50% of fridge users risk f-gas legal action14th August 2015
Bristol based Cool-Therm, a company offering consultancy assistance and independent audits of F-gas compliance, says it believes the industry needs to review current approaches to ensure that F-gas requirements are fully met, and clients better informed about their responsibilities. A key element is the need to maintain detailed records on site for activities involving work on all F-gas-containing equipment.
The requirement applies to all systems containing more than 5 tonnes CO2-equivalent of F-gas. Hermetically sealed equipment containing up to 10 tonnes CO2-equivalent is exempt, and there is a grace period for units containing less than 3kg of any F-gas to the end of 2016.
Alex Strong, technical director of Cool-Therm, who heads up the company’s service operation, said: “The F-gas Regulation lays down strict requirements for record keeping, designed to ensure a log is available on site for all operations affecting F-gas plant.
“This has to include a log sheet for every applicable F-gas asset, and record all mandatory leak tests carried out, whether any leaks are identified and if any remedial work is required, with a record of all refrigerant moved in/out of the plant. Importantly, there is a requirement to log all top-ups of F-gas refrigerant made to equipment. Full records should be kept for at least five years.”
The reality, he says, is that on-site F-gas records are at best inconsistent or poorly presented, with no annual summary or management review, and at worst non-existent, providing no documentary evidence of F-gas work, in contravention of the law.
“On site visits and TM44 inspections, I see many examples – perhaps in 50% of cases – where there is no F-gas register with the necessary information for each piece of relevant equipment. In these situations, end users are laying themselves open to legal action. In some cases, there is some form of register or fragmented service record, but the information is incomplete or out-of-date and very difficult to review, meaning equipment owners are not compliant. It is a major issue.”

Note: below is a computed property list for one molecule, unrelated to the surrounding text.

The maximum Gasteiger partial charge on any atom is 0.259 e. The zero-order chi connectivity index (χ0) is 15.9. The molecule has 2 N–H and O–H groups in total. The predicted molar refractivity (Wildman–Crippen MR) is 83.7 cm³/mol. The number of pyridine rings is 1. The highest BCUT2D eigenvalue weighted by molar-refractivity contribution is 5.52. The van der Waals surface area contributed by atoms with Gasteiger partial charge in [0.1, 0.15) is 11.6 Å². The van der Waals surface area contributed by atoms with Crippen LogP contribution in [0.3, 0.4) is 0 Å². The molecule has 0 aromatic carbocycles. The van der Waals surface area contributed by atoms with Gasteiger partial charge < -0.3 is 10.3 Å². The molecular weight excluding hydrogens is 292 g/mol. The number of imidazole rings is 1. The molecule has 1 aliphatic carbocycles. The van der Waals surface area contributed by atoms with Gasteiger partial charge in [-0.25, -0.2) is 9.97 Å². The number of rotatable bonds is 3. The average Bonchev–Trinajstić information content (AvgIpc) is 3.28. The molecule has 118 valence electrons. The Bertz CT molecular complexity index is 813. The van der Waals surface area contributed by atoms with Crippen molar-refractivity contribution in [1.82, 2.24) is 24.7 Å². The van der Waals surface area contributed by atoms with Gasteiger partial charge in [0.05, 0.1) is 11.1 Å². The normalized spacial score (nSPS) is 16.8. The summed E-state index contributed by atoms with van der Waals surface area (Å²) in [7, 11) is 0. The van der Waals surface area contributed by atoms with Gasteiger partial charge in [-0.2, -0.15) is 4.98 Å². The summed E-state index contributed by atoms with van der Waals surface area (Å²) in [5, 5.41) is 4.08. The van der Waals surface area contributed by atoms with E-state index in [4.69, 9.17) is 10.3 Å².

According to Cool-Therm, the problem is particularly acute on sites attended by different contractors over a period of time, with varying approaches and levels of compliance. The FM provider or contractor may change a number of times over several years, and data lost or subsequently recorded in a different format or physical place.
“The regulations assume there is full continuity, with seamless handovers of record keeping between companies and a minimum continuous record of five years,” explained Alex Strong. “The reality, of course, is this is far from the case, and what ends up on a site that has been looked after by several providers can be fragmentary at best.”
He added: “In this situation, the client – whose responsibility it is to meet many of the F-gas requirements – is exposed if an inspection reveals incomplete or non-existent records. Many equipment owners believe that because they have a maintenance contract with an F-gas registered service company, they are fully covered in terms of F-gas compliance.
“However, the regulation lays down specific responsibilities on equipment owners, for record keeping as well as physical leak checks, and they are legally responsible for meeting them. Responsibility is only passed to the service company if this is agreed as part of the contract. Unless this transfer of responsibilities is explicitly agreed, the default position is – the equipment owner is responsible in law.”
To help end users comply, Cool-Therm has developed a Reg-Gas add-on programme, which keeps track of all F-gas equipment and maintains an up-to-date record of relevant data, ensuring compliance with all mandatory requirements.
It is based on multi asset registers for all relevant F-gas equipment on a site or estate, with an annual summary sheet for each year. This highlights key issues and helps managers understand the impact of their F-gas assets and identify trends so that improvements can be made.